Cigarette smoking is an important source of human exposure to toxicants and carcinogens and contributes significantly to cancer morbidity and mortality worldwide. Acrolein, a widespread environmental pollutant, is present in relatively high amounts in cigarette smoke and can react directly with DNA to form DNA adducts, which serve as important biomarkers for the assessment of exposure to acrolein and its potential role in smoking related cancer. Etheno-DNA adducts are promutagenic DNA lesions that can derive from exogenous chemicals as well as endogenous sources, including lipid peroxidation. In this study, we developed a combined method for the quantitation of (6R/S)-3-(2′-deoxyribos-1′-yl)-5,6,7,8,-tetrahydro-6-hydroxypyrimido[1,2-a]purine-10(3H)-one (α-OH-Acr-dGuo), (8R/S)-3-(2′-deoxyribos-1′-yl)-5,6,7,8,-tetrahydro-8-hydroxypyrimido[1,2-a]purine-10(3H)-one (γ-OH-Acr-dGuo), 1,N6-etheno-dAdo (ϵdAdo), and 3,N4-etheno-dCyd (ϵdCyd) adducts in oral rinse and cytobrush DNA from smokers and nonsmokers by liquid chromatography-nanoelelctrospray ionization-high-resolution tandem mass spectrometry (LC-NSI-HRMS/MS). For oral rinse samples, there was a statistically significant difference between the levels of α-OH-Acr-dGuo, γ-OH-Acr-dGuo, ϵdAdo, and ϵdCyd in smokers (12.1 ± 17.9, 163 ± 227, 182 ± 568, and 194 ± 400 adducts/109 nucleotides, respectively) and nonsmokers (1.85 ± 2.08, 5.95 ± 4.23, 7.69 ± 11.7, and 6.07 ± 10.9 adducts/109 nucleotides, respectively). For cytobrush samples, there was a statistically significant difference between the levels of γ-OH-Acr-dGuo and ϵdAdo in smokers (259 ± 540 and 82.9 ± 271 adducts/109 nucleotides, respectively) and nonsmokers (7.37 ± 5.09 and 16.2 ± 30.2 adducts/109 nucleotides, respectively) but not for α-OH-Acr-dGuo and ϵdCyd. Our results demonstrate that oral mucosa cells are an excellent source of material for evaluating DNA adducts to be used as biomarkers of tobacco smoke exposure and molecular changes potentially related to cancer.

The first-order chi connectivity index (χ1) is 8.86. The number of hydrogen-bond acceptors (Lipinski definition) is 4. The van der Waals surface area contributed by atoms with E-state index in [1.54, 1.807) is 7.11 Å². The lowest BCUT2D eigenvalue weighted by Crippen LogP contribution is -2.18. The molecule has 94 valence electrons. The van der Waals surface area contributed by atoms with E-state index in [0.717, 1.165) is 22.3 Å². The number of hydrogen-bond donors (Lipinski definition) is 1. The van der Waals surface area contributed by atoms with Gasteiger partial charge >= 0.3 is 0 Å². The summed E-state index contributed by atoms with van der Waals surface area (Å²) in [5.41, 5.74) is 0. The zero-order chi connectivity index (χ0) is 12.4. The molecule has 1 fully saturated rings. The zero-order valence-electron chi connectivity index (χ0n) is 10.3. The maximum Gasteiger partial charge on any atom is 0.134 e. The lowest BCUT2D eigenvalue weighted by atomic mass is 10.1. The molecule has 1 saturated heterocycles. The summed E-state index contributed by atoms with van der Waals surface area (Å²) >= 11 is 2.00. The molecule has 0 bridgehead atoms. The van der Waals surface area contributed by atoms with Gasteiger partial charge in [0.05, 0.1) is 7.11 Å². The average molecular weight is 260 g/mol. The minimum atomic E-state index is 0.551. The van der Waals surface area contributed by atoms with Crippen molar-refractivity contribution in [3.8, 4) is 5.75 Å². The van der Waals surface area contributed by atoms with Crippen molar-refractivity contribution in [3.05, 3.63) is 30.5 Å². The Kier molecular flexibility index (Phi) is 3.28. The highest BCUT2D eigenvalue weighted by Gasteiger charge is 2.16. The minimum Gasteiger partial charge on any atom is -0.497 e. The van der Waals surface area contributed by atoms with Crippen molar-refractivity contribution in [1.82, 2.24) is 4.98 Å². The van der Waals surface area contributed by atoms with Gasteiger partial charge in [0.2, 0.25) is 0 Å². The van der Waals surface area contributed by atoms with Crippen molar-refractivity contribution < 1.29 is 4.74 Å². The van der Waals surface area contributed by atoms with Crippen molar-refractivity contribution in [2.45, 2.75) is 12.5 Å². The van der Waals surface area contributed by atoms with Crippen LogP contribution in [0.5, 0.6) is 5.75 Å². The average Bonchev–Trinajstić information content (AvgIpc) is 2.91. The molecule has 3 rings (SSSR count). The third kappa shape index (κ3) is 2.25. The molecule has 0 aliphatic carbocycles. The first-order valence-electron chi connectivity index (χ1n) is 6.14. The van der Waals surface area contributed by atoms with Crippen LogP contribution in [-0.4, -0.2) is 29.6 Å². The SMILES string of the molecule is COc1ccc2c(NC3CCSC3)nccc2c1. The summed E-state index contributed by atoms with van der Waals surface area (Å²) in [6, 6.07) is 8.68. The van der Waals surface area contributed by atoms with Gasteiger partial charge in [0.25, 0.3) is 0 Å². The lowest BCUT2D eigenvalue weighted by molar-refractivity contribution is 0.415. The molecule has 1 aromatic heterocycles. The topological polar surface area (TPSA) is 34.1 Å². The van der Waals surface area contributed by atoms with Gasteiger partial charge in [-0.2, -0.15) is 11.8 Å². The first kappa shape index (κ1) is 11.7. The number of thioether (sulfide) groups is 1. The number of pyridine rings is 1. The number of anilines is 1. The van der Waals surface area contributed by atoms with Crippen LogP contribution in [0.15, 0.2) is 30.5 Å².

Bibliographical noteFunding Information:
This study was supported by Grant P01-CA-138338 from the National Cancer Institute. Mass spectrometry was carried out in the Analytical Biochemistry Shared Resource of the Masonic Cancer Center, supported in part by Cancer Center Support Grant CA-077598.
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